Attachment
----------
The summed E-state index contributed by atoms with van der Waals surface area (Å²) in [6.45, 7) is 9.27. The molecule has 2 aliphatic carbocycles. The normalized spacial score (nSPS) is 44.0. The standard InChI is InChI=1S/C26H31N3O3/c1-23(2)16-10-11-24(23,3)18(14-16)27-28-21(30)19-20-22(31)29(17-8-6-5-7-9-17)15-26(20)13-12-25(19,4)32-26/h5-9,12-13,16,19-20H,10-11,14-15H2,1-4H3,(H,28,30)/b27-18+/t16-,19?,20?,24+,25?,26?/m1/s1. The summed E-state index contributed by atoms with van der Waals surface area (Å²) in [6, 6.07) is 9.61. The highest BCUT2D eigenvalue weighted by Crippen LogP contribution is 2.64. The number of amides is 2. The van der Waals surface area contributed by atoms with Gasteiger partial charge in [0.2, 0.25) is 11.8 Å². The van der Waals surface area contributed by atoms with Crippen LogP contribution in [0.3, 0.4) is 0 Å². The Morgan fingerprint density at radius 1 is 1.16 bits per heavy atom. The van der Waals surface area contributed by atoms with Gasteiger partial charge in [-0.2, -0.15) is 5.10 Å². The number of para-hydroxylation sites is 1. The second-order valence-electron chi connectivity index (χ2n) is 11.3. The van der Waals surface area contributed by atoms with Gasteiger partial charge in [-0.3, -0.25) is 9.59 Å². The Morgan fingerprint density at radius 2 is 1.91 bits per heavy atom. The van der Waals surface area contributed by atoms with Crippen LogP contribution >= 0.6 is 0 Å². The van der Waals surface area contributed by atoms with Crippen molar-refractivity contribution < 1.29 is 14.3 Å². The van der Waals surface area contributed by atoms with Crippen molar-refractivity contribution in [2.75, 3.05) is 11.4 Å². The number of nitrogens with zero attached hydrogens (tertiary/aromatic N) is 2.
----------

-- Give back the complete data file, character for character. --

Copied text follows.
The summed E-state index contributed by atoms with van der Waals surface area (Å²) in [6.45, 7) is 9.27. The molecule has 2 aliphatic carbocycles. The normalized spacial score (nSPS) is 44.0. The standard InChI is InChI=1S/C26H31N3O3/c1-23(2)16-10-11-24(23,3)18(14-16)27-28-21(30)19-20-22(31)29(17-8-6-5-7-9-17)15-26(20)13-12-25(19,4)32-26/h5-9,12-13,16,19-20H,10-11,14-15H2,1-4H3,(H,28,30)/b27-18+/t16-,19?,20?,24+,25?,26?/m1/s1. The summed E-state index contributed by atoms with van der Waals surface area (Å²) in [6, 6.07) is 9.61. The highest BCUT2D eigenvalue weighted by Crippen LogP contribution is 2.64. The number of amides is 2. The van der Waals surface area contributed by atoms with Gasteiger partial charge in [0.2, 0.25) is 11.8 Å². The van der Waals surface area contributed by atoms with Crippen LogP contribution in [0.3, 0.4) is 0 Å². The Morgan fingerprint density at radius 1 is 1.16 bits per heavy atom. The van der Waals surface area contributed by atoms with Gasteiger partial charge in [-0.2, -0.15) is 5.10 Å². The number of para-hydroxylation sites is 1. The second-order valence-electron chi connectivity index (χ2n) is 11.3. The van der Waals surface area contributed by atoms with Gasteiger partial charge in [-0.3, -0.25) is 9.59 Å². The Morgan fingerprint density at radius 2 is 1.91 bits per heavy atom. The van der Waals surface area contributed by atoms with Crippen LogP contribution >= 0.6 is 0 Å². The van der Waals surface area contributed by atoms with Crippen molar-refractivity contribution < 1.29 is 14.3 Å². The van der Waals surface area contributed by atoms with Crippen molar-refractivity contribution in [2.75, 3.05) is 11.4 Å². The number of nitrogens with zero attached hydrogens (tertiary/aromatic N) is 2.